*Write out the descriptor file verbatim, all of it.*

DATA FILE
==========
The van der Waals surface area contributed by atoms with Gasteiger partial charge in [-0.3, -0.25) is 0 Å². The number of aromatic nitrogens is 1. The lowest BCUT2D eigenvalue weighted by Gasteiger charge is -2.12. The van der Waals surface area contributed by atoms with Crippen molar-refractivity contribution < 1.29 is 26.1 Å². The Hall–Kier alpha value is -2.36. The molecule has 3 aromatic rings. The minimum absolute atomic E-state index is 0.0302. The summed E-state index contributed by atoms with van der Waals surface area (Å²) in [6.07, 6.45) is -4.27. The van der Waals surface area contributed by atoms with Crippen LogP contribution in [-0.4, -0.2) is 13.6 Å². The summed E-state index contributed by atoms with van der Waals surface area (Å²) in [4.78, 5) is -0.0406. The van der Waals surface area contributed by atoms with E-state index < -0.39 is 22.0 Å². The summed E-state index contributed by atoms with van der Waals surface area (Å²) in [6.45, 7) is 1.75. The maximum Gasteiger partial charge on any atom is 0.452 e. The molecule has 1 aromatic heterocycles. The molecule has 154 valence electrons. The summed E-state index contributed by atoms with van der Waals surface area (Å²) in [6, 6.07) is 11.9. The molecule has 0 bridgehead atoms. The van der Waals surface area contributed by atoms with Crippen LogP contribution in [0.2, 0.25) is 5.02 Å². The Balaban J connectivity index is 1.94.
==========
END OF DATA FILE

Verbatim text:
The van der Waals surface area contributed by atoms with Gasteiger partial charge in [-0.3, -0.25) is 0 Å². The number of aromatic nitrogens is 1. The lowest BCUT2D eigenvalue weighted by Gasteiger charge is -2.12. The van der Waals surface area contributed by atoms with Crippen molar-refractivity contribution < 1.29 is 26.1 Å². The Hall–Kier alpha value is -2.36. The molecule has 3 aromatic rings. The minimum absolute atomic E-state index is 0.0302. The summed E-state index contributed by atoms with van der Waals surface area (Å²) in [6.07, 6.45) is -4.27. The van der Waals surface area contributed by atoms with Crippen LogP contribution in [-0.4, -0.2) is 13.6 Å². The summed E-state index contributed by atoms with van der Waals surface area (Å²) in [4.78, 5) is -0.0406. The van der Waals surface area contributed by atoms with E-state index < -0.39 is 22.0 Å². The summed E-state index contributed by atoms with van der Waals surface area (Å²) in [6.45, 7) is 1.75. The maximum Gasteiger partial charge on any atom is 0.452 e. The molecule has 1 aromatic heterocycles. The molecule has 154 valence electrons. The summed E-state index contributed by atoms with van der Waals surface area (Å²) in [6, 6.07) is 11.9. The molecule has 0 bridgehead atoms. The van der Waals surface area contributed by atoms with Crippen LogP contribution in [0.2, 0.25) is 5.02 Å². The Balaban J connectivity index is 1.94.